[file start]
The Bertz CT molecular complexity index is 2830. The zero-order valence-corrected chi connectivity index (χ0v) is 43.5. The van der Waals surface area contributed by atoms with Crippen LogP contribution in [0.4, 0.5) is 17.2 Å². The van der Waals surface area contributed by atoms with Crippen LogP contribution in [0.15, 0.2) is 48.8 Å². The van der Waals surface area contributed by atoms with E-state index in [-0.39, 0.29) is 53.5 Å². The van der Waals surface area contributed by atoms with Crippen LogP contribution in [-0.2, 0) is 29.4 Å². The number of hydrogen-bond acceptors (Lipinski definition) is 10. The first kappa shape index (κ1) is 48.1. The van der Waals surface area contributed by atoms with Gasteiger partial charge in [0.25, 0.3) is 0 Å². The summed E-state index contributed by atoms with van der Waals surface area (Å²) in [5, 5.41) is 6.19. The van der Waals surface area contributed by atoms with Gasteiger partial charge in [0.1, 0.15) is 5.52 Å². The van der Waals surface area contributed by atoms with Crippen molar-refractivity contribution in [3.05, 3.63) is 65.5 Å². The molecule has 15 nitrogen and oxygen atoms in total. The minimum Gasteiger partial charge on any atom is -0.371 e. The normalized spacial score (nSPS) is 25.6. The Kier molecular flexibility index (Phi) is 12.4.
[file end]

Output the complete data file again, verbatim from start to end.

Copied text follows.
The Bertz CT molecular complexity index is 2830. The zero-order valence-corrected chi connectivity index (χ0v) is 43.5. The van der Waals surface area contributed by atoms with Crippen LogP contribution in [0.4, 0.5) is 17.2 Å². The van der Waals surface area contributed by atoms with Crippen LogP contribution in [0.15, 0.2) is 48.8 Å². The van der Waals surface area contributed by atoms with E-state index in [-0.39, 0.29) is 53.5 Å². The van der Waals surface area contributed by atoms with Crippen LogP contribution in [-0.2, 0) is 29.4 Å². The number of hydrogen-bond acceptors (Lipinski definition) is 10. The first kappa shape index (κ1) is 48.1. The van der Waals surface area contributed by atoms with Gasteiger partial charge in [0.25, 0.3) is 0 Å². The summed E-state index contributed by atoms with van der Waals surface area (Å²) in [5, 5.41) is 6.19. The van der Waals surface area contributed by atoms with Gasteiger partial charge in [0.1, 0.15) is 5.52 Å². The van der Waals surface area contributed by atoms with Crippen molar-refractivity contribution in [3.05, 3.63) is 65.5 Å². The molecule has 15 nitrogen and oxygen atoms in total. The minimum Gasteiger partial charge on any atom is -0.371 e. The normalized spacial score (nSPS) is 25.6. The Kier molecular flexibility index (Phi) is 12.4.